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There is a sentence like the following.

She is 5 years old

The part of speech of "years" is a noun, and after a noun an adjective "old" is placed in the sentence. Is the word order correct? Generally, an noun stands after an adjective modifying in a phrase. In the above sentence, what function does "5 years" have? Is "5 years" an adverb?

2 Answers 2

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"Years" is unit. It is a special class of noun that can combine with numerals to form phrases like "three metres" or "six pounds"

These phrases may be used as modifier of an appropriate adjective. But there is a good deal of idiom. This structure works with length, time and age. Some similar expressions are not usually acceptable.

  • five years old (okay)
  • three metres long (okay)
  • six feet tall (okay)
  • forty-two years young (only to be funny)
  • twenty kilograms heavy (not acceptable)
  • two hours long (okay)
  • forty-five miles-per-hour fast (not acceptable)
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    Once again ELL has me nodding along then breaks my mind with obvious exceptions that I simply can't explain. And I'm a native English speaker. Jan 31, 2022 at 13:44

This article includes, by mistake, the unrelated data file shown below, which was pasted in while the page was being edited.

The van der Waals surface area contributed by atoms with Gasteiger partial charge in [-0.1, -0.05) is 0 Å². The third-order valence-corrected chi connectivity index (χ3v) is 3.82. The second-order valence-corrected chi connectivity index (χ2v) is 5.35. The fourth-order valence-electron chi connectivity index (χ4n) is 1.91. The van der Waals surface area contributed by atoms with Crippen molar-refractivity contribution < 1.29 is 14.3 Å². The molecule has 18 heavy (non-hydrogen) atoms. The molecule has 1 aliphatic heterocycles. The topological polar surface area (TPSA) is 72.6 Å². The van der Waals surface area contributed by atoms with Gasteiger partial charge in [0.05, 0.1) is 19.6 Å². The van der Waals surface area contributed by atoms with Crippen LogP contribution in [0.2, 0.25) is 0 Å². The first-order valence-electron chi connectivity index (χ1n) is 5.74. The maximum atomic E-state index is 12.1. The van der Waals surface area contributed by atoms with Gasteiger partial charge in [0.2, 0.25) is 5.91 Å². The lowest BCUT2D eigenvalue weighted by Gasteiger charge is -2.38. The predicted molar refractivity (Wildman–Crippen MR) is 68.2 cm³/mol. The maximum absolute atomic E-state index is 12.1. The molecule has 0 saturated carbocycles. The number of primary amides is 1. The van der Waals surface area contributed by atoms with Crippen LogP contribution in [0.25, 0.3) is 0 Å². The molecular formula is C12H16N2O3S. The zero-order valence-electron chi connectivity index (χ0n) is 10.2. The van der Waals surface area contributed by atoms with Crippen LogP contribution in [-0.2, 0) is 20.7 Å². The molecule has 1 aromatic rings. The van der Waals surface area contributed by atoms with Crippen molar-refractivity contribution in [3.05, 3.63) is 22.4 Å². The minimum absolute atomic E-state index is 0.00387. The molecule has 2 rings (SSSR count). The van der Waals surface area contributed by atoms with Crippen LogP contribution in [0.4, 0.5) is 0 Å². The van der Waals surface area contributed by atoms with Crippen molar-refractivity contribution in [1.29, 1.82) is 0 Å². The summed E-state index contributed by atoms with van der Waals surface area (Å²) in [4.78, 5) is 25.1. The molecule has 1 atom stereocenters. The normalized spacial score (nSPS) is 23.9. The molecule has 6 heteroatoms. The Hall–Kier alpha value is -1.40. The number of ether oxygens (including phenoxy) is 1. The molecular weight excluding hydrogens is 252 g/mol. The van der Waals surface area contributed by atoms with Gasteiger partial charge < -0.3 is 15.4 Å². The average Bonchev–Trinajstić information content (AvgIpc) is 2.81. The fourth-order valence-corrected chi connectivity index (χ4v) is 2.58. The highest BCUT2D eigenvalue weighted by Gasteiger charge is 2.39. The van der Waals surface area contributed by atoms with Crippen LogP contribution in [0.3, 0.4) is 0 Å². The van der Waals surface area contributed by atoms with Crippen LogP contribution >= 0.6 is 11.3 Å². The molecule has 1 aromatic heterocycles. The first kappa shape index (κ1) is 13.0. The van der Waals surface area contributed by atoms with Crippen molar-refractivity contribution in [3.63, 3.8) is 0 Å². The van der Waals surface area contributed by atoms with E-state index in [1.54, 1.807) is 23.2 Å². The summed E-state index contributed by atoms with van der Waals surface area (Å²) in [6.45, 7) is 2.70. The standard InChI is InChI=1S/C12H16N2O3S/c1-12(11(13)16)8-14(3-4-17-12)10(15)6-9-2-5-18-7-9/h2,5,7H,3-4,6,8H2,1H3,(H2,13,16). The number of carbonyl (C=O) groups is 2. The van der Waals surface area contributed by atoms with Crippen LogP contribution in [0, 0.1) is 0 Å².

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    The last one would be fine if it was describing a class of fast. "This thing is fast. Like, thousand miles an hour fast."
    – corsiKa
    Jan 31, 2022 at 18:53
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    @corsiKa That's a compound adjective (should be "Like, thousand-miles-an-hour fast") and doesn't have much to do with units. You could also say "That guy is conservative. Like, Ronald-Regan conservative." or "That movie is funny. Like, rolling-on-the-ground funny." Jan 31, 2022 at 19:44
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"five years" is called a phrase of measurement or a measure phrase, and it is normal to put these before an adjective that describes what they measure.

He is six feet tall.

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